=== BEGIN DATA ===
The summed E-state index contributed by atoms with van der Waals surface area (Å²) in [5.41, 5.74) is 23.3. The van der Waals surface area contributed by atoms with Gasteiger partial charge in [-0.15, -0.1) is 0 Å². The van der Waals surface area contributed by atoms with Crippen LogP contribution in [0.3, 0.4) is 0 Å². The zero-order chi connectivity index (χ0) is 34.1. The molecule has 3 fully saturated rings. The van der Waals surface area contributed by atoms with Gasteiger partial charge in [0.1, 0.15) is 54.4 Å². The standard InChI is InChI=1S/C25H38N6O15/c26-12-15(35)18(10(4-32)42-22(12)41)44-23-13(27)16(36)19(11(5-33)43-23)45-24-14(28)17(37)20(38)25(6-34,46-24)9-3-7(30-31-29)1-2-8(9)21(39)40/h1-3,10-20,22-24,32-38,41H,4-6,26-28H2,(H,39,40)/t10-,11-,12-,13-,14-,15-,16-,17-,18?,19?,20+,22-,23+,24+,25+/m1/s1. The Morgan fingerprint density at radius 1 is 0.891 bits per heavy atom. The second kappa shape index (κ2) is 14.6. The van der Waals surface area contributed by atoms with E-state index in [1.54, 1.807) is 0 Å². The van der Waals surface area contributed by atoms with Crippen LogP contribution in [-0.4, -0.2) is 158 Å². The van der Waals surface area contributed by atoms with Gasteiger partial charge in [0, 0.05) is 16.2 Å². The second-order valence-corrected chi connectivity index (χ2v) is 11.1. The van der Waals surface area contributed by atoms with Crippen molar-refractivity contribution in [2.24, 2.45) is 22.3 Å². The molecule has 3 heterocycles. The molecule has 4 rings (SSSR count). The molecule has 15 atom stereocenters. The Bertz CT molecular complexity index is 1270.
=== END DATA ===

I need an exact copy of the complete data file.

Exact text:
The summed E-state index contributed by atoms with van der Waals surface area (Å²) in [5.41, 5.74) is 23.3. The van der Waals surface area contributed by atoms with Gasteiger partial charge in [-0.15, -0.1) is 0 Å². The van der Waals surface area contributed by atoms with Crippen LogP contribution in [0.3, 0.4) is 0 Å². The zero-order chi connectivity index (χ0) is 34.1. The molecule has 3 fully saturated rings. The van der Waals surface area contributed by atoms with Gasteiger partial charge in [0.1, 0.15) is 54.4 Å². The standard InChI is InChI=1S/C25H38N6O15/c26-12-15(35)18(10(4-32)42-22(12)41)44-23-13(27)16(36)19(11(5-33)43-23)45-24-14(28)17(37)20(38)25(6-34,46-24)9-3-7(30-31-29)1-2-8(9)21(39)40/h1-3,10-20,22-24,32-38,41H,4-6,26-28H2,(H,39,40)/t10-,11-,12-,13-,14-,15-,16-,17-,18?,19?,20+,22-,23+,24+,25+/m1/s1. The Morgan fingerprint density at radius 1 is 0.891 bits per heavy atom. The second kappa shape index (κ2) is 14.6. The van der Waals surface area contributed by atoms with E-state index in [1.54, 1.807) is 0 Å². The van der Waals surface area contributed by atoms with Crippen LogP contribution in [-0.4, -0.2) is 158 Å². The van der Waals surface area contributed by atoms with Gasteiger partial charge in [0, 0.05) is 16.2 Å². The second-order valence-corrected chi connectivity index (χ2v) is 11.1. The van der Waals surface area contributed by atoms with Crippen molar-refractivity contribution in [2.24, 2.45) is 22.3 Å². The molecule has 3 heterocycles. The molecule has 4 rings (SSSR count). The molecule has 15 atom stereocenters. The Bertz CT molecular complexity index is 1270.